Three U.S. senators want a federal agency to check on the safety of an oil pipeline that runs beneath Great Lakes waters.
The 60-year-old pipeline passes beneath the Straits of Mackinac, where Lakes Huron and Michigan meet. It was the first pipeline Enbridge built through Michigan.
Environmentalists protested the pipeline expansion earlier this year. They sent divers down to check out the condition of the pipeline firsthand.
Democrats Dick Durbin of Illinois and Carl Levin and Debbie Stabenow of Michigan want the Pipeline and Hazardous Materials Safety Administration to provide details of the agency’s safety tests on the line. PHMSA is a division of the Department of Transportation.
Enbridge Energy added 50,000 barrels a day of capacity to the line this year. It can pump more than a half-million barrels of oil products a day.
The senators say a similar break in the Straits could be disastrous.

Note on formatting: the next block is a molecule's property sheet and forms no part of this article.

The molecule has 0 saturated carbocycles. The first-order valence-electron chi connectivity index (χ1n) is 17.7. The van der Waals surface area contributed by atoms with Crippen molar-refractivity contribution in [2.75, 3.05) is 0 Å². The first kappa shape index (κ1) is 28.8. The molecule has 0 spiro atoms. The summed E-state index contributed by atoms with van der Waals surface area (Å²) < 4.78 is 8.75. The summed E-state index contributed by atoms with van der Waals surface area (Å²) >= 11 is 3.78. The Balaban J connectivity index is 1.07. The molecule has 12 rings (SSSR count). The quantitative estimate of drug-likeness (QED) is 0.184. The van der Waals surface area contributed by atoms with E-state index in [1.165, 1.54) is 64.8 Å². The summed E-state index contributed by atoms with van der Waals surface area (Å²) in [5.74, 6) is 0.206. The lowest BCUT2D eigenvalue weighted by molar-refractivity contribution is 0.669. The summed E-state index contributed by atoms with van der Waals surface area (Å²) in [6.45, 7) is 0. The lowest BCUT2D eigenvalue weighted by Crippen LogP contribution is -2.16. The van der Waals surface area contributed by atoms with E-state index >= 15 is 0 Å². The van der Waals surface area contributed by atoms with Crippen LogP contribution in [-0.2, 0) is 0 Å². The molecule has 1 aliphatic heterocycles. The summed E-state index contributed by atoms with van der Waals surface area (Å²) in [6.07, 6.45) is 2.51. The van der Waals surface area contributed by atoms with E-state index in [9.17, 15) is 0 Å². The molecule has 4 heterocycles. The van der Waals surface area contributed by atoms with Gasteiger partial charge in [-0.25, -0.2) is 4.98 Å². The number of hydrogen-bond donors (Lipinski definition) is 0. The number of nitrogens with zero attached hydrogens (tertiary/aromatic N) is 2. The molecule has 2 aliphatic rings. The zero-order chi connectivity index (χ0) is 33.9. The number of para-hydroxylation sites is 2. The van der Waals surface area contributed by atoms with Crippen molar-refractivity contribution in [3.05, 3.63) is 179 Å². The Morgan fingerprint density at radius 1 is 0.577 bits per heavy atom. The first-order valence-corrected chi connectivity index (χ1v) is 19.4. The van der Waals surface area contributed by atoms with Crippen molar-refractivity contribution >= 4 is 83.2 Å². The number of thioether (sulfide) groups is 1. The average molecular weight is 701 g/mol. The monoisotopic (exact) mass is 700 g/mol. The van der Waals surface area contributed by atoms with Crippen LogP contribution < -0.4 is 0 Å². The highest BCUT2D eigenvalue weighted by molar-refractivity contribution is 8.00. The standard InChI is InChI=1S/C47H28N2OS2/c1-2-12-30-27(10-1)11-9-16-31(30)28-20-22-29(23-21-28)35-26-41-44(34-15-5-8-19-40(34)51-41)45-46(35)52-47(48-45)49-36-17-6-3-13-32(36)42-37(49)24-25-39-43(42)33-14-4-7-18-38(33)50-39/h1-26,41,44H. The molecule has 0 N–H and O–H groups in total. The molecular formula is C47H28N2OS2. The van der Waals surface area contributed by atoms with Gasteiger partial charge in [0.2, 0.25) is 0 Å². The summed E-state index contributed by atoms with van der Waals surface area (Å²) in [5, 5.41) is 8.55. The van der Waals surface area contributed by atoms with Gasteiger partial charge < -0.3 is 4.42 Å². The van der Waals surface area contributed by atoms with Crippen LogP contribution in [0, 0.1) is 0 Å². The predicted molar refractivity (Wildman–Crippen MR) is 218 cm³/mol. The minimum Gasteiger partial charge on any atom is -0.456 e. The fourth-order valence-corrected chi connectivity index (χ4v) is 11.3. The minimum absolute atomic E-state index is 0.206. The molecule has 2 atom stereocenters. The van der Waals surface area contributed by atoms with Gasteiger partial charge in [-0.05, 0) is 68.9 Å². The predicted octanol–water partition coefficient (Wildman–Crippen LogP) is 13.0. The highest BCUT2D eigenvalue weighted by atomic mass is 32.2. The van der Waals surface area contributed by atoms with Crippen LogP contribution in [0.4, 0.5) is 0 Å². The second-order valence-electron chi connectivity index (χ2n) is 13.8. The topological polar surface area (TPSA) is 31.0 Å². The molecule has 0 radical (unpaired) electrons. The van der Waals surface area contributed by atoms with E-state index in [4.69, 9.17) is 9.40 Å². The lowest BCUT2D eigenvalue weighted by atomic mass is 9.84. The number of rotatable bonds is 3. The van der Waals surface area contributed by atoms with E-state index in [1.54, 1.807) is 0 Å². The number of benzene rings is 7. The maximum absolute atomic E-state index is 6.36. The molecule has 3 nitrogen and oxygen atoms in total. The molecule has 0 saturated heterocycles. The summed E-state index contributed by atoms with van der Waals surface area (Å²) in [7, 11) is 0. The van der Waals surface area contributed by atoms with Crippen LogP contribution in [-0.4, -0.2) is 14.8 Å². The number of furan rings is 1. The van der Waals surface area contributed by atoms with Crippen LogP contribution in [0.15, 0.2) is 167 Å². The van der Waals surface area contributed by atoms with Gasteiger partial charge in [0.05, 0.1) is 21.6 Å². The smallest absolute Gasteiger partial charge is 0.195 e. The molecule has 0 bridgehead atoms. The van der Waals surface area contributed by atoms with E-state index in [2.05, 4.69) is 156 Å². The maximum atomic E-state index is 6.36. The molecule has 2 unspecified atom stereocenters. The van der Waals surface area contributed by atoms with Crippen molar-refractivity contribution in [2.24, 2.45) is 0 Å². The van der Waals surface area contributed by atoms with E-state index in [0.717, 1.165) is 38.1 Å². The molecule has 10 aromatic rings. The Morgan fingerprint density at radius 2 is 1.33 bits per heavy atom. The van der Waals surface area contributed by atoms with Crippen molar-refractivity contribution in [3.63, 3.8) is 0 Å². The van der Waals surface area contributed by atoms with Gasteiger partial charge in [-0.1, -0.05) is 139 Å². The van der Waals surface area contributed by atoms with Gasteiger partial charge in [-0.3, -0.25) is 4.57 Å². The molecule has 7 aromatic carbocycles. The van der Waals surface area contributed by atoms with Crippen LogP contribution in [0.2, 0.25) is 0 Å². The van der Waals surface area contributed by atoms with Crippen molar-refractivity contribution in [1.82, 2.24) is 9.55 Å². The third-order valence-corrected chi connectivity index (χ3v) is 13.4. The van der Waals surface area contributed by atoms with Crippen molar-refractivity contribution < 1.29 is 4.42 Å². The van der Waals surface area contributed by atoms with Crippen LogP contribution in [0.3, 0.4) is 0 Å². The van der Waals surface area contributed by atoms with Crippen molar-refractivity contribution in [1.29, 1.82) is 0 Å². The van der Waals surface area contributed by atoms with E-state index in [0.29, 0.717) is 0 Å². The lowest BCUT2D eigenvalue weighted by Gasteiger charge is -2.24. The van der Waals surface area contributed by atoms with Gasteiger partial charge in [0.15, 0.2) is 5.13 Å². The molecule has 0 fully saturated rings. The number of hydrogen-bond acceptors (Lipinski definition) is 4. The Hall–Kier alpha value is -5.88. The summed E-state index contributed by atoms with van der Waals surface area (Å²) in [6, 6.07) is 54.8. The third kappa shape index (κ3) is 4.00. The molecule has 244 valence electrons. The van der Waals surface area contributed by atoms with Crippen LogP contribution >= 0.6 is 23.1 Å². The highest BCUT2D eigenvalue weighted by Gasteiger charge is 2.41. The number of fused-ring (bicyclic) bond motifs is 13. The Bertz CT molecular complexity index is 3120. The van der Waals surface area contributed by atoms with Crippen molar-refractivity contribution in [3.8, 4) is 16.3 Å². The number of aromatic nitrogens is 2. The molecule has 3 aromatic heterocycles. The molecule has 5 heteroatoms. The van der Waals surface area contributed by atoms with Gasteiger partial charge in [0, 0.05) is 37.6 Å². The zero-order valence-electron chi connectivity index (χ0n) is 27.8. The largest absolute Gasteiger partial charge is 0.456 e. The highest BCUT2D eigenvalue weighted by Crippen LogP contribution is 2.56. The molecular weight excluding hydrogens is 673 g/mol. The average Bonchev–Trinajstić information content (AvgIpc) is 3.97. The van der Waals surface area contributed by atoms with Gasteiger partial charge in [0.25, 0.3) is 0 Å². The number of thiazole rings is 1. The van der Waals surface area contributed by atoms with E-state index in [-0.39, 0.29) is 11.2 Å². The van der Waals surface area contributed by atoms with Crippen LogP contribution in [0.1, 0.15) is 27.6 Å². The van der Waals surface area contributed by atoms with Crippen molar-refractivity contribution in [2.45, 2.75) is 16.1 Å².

But Enbridge notes this older pipeline is seamless and the walls are an inch thick, unlike the pipeline that burst near Marshall, Michigan in 2010.
Plus, Enbridge says this pipeline doesn’t carry the heavy diluted bitumen that’s still getting cleaned out of the Kalamazoo River.
It’s coated with a type of coal tar that lasts longer than the tape coating used on the one that ruptured.
“When we’ve had to do any sort of dig on that pipeline for maintenance or repair, we’ve heard from the crews out on the field that the line still looks brand new,” Enbridge spokesman Janson Manshum said during a press conference earlier this year.
Manshum says the industry stopped using the coal tar coating because it was hazardous to workers who had to apply it in the field.